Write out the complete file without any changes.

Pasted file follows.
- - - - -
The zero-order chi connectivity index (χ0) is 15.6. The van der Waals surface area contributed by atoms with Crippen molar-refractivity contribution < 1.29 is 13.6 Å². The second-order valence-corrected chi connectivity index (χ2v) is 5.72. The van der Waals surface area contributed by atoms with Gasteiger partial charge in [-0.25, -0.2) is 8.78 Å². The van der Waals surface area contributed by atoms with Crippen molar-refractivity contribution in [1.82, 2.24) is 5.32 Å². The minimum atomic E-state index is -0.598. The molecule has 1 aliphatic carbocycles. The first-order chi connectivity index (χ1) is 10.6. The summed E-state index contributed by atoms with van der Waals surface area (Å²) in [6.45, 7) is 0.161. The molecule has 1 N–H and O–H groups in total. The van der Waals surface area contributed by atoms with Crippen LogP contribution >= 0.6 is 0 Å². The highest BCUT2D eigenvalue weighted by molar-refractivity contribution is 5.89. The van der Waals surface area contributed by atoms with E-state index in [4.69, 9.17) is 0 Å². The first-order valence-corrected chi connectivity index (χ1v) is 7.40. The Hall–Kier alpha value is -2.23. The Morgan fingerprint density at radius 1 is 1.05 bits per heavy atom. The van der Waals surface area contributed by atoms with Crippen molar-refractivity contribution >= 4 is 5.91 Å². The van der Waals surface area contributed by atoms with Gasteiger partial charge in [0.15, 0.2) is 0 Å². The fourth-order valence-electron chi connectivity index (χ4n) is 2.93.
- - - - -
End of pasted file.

The zero-order chi connectivity index (χ0) is 15.6. The van der Waals surface area contributed by atoms with Crippen molar-refractivity contribution < 1.29 is 13.6 Å². The second-order valence-corrected chi connectivity index (χ2v) is 5.72. The van der Waals surface area contributed by atoms with Gasteiger partial charge in [-0.25, -0.2) is 8.78 Å². The van der Waals surface area contributed by atoms with Crippen molar-refractivity contribution in [1.82, 2.24) is 5.32 Å². The minimum atomic E-state index is -0.598. The molecule has 1 aliphatic carbocycles. The first-order chi connectivity index (χ1) is 10.6. The summed E-state index contributed by atoms with van der Waals surface area (Å²) in [6.45, 7) is 0.161. The molecule has 1 N–H and O–H groups in total. The van der Waals surface area contributed by atoms with Crippen LogP contribution >= 0.6 is 0 Å². The highest BCUT2D eigenvalue weighted by molar-refractivity contribution is 5.89. The van der Waals surface area contributed by atoms with E-state index in [4.69, 9.17) is 0 Å². The first-order valence-corrected chi connectivity index (χ1v) is 7.40. The Hall–Kier alpha value is -2.23. The Morgan fingerprint density at radius 1 is 1.05 bits per heavy atom. The van der Waals surface area contributed by atoms with Crippen molar-refractivity contribution >= 4 is 5.91 Å². The van der Waals surface area contributed by atoms with Gasteiger partial charge in [0.15, 0.2) is 0 Å². The fourth-order valence-electron chi connectivity index (χ4n) is 2.93.